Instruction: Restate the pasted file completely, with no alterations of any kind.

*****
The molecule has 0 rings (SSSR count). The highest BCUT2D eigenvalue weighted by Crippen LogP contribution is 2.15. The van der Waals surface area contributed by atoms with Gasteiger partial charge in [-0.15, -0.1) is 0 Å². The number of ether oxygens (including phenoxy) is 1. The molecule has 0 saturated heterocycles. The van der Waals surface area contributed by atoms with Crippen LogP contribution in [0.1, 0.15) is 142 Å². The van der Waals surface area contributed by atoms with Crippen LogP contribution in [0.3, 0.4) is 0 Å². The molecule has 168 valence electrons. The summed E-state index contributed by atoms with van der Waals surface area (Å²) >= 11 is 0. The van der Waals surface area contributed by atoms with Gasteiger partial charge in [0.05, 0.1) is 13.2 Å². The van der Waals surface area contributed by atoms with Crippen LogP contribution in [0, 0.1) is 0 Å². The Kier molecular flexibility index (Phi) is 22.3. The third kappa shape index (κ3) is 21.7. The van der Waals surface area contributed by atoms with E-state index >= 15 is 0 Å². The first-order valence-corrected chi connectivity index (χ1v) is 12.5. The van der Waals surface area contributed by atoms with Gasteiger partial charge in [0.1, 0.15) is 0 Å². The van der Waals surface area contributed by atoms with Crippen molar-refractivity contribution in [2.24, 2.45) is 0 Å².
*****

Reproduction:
The molecule has 0 rings (SSSR count). The highest BCUT2D eigenvalue weighted by Crippen LogP contribution is 2.15. The van der Waals surface area contributed by atoms with Gasteiger partial charge in [-0.15, -0.1) is 0 Å². The number of ether oxygens (including phenoxy) is 1. The molecule has 0 saturated heterocycles. The van der Waals surface area contributed by atoms with Crippen LogP contribution in [0.1, 0.15) is 142 Å². The van der Waals surface area contributed by atoms with Crippen LogP contribution in [0.3, 0.4) is 0 Å². The molecule has 168 valence electrons. The summed E-state index contributed by atoms with van der Waals surface area (Å²) >= 11 is 0. The van der Waals surface area contributed by atoms with Gasteiger partial charge in [0.05, 0.1) is 13.2 Å². The van der Waals surface area contributed by atoms with Crippen LogP contribution in [0, 0.1) is 0 Å². The Kier molecular flexibility index (Phi) is 22.3. The third kappa shape index (κ3) is 21.7. The van der Waals surface area contributed by atoms with E-state index >= 15 is 0 Å². The first-order valence-corrected chi connectivity index (χ1v) is 12.5. The van der Waals surface area contributed by atoms with Gasteiger partial charge in [0.1, 0.15) is 0 Å². The van der Waals surface area contributed by atoms with Crippen molar-refractivity contribution in [2.24, 2.45) is 0 Å².